Etched, too, Trayvon, because the racism that has afflicted our journey here in America has been swallowed by us Black folks again and again, and this is why we see Black males murdering Black males in places like Chicago, like my adopted hometown of Brooklyn, New York. We live lives of double jeopardy, wondering if we will one day die at the hands of a hateful White man or police officer, or at the self-hating hands of each other. That self-hating, Trayvon, is so engrained in our beings that we now embrace the word “nigga,” out of ignorance of history, out of ignorance of who we are, thinking we are somehow empowering ourselves when we are actually further killing ourselves. I am not a nigga, Trayvon, and neither were you.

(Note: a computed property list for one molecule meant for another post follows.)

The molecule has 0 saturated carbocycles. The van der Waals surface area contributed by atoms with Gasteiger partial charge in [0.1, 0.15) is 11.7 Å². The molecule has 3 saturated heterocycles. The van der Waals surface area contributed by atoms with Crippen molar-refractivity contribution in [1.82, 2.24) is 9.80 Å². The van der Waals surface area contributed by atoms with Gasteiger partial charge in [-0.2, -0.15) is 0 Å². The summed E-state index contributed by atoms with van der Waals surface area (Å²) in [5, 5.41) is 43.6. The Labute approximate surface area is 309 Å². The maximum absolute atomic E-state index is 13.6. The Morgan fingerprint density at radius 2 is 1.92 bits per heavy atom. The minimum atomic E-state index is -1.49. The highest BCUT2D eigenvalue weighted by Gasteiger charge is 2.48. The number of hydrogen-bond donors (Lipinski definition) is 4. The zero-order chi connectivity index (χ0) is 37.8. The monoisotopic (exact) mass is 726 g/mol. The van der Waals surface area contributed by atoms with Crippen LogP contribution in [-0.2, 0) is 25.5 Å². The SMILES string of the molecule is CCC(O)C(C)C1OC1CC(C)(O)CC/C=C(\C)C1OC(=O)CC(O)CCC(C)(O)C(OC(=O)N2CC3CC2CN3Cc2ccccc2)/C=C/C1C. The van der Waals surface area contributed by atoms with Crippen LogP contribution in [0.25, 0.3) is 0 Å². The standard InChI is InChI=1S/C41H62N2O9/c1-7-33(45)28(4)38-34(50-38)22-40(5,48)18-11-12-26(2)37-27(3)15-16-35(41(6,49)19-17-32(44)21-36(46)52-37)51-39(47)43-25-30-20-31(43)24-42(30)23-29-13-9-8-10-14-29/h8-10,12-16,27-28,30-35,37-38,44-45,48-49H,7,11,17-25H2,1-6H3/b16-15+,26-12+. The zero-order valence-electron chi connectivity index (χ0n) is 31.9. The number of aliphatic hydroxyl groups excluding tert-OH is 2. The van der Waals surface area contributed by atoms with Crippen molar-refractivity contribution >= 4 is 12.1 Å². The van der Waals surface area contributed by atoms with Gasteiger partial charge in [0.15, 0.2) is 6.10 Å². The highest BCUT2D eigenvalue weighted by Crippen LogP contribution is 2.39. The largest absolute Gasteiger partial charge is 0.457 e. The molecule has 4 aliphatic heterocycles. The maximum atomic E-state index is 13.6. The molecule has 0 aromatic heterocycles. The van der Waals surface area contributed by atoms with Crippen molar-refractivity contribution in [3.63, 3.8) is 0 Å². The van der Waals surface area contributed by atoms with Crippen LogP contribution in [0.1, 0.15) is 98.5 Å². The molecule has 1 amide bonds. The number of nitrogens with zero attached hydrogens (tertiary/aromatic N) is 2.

So it was in the darkness of Fruitvale Station, as Oscar fought the demons of his own life, of his community, of our America, Trayvon, that I knew “not guilty” would come back for George Zimmerman. I knew in the aftermath of the trial some would say, again, yours was not a case of racism when it very clearly was. It was also racism, Trayvon, that murdered your character and your memory a second time as the defense, certain media outlets and certain individuals on social networks reconfigured you from the 17-year-old Black boy that you were into a thug, a criminal, a monster. That, Trayvon, is the insanity of racism. Not only does it stereotype individuals and groups of people, as it assaults an individual or groups of people from various angles, it also does everything in its power to further destroy you, alas, when you are dead and gone.